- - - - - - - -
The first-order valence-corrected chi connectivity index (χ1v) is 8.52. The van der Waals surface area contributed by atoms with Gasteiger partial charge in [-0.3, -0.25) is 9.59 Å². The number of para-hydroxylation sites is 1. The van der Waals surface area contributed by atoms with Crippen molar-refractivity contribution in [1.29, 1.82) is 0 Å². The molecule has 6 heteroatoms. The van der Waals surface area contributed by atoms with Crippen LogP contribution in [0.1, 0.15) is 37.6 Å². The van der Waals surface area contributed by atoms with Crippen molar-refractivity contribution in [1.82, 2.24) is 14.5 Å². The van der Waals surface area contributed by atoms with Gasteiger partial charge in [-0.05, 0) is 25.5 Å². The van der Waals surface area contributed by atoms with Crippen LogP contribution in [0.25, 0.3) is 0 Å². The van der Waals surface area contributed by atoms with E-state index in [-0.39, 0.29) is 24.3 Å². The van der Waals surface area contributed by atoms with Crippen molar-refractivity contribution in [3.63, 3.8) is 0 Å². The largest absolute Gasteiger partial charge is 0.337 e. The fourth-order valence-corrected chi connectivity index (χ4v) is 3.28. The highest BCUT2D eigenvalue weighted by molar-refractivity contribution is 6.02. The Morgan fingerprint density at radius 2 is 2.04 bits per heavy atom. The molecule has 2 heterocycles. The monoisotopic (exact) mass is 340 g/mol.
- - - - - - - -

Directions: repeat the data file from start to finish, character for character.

The first-order valence-corrected chi connectivity index (χ1v) is 8.52. The van der Waals surface area contributed by atoms with Gasteiger partial charge in [-0.3, -0.25) is 9.59 Å². The number of para-hydroxylation sites is 1. The van der Waals surface area contributed by atoms with Crippen molar-refractivity contribution in [1.29, 1.82) is 0 Å². The molecule has 6 heteroatoms. The van der Waals surface area contributed by atoms with Crippen LogP contribution in [0.1, 0.15) is 37.6 Å². The van der Waals surface area contributed by atoms with Crippen molar-refractivity contribution in [1.82, 2.24) is 14.5 Å². The van der Waals surface area contributed by atoms with Gasteiger partial charge in [-0.05, 0) is 25.5 Å². The van der Waals surface area contributed by atoms with Crippen LogP contribution in [0.25, 0.3) is 0 Å². The van der Waals surface area contributed by atoms with E-state index in [-0.39, 0.29) is 24.3 Å². The van der Waals surface area contributed by atoms with Crippen molar-refractivity contribution in [3.63, 3.8) is 0 Å². The largest absolute Gasteiger partial charge is 0.337 e. The fourth-order valence-corrected chi connectivity index (χ4v) is 3.28. The highest BCUT2D eigenvalue weighted by molar-refractivity contribution is 6.02. The Morgan fingerprint density at radius 2 is 2.04 bits per heavy atom. The molecule has 2 heterocycles. The monoisotopic (exact) mass is 340 g/mol.